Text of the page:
... Apart from instrumental and expressive motives, researchers have noted various factors that can guide security-relevant behavior (Gottfredson 2017;Gottfredson and Hirschi 1990;Nagin and Paternoster 1993). MoCo theory. ...
... Young people have various capacities to avoid the temptations offered by such situations (Wikström, 2019). One capacity involves their level of self-control: those with low self-control are less likely than others to eschew these temptations and are thus more prone to illicit behaviors (Gottfredson & Hirschi, 2019). In general, then, the social amplification model proposes that misbehavior is most likely to occur among youth with low self-control who associate with deviant peers (Hirtenlehner et al., 2022). ...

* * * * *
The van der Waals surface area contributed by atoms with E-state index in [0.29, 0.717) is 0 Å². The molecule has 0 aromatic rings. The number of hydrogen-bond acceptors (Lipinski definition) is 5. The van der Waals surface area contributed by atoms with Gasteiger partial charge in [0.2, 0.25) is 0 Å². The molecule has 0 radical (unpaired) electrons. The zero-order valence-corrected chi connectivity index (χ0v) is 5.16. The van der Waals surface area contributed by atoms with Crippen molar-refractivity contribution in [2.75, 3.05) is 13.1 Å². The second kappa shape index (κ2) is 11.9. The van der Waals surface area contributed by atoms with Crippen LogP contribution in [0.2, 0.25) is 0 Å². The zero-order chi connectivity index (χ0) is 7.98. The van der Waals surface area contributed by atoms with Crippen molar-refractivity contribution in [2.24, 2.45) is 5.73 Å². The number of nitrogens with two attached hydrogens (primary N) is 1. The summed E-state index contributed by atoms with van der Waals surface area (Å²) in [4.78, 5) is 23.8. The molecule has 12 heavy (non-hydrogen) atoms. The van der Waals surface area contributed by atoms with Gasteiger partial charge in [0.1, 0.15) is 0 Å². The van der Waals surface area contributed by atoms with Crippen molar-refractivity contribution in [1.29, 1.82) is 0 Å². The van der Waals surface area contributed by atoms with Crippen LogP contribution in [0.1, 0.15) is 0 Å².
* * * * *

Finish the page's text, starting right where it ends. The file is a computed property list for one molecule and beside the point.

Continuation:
... In this particular case, the main concern of the cyclists could be to avoid social criticism. As Hirschi and Gottfredson (1994) argued, in some cases, the sanctions of society (i.e., social criticism) are grater deterrents for normative people than are formal sanctions, especially for categories such as cyclists, which are not so strictly targeted by law enforcers. Furthermore, cyclists that are alone when approaching the intersection during the red-light phase, are less concerned with social criticism and, therefore, more likely to show risky behavior. ...
... Although a considerable amount of criticism and theoretical competition has been placed against low self-control, the theory continues to remain robust and relevant in research and policy discussions for identifying static risk-factors of criminal activity and *Address correspondence to this author at the California State University, Stanislaus, USA; E-mail: schintakrindi@csustan.edu deviance (Akers, 1991;Geis, 2000;Gottfredson & Hirschi, 2016). ...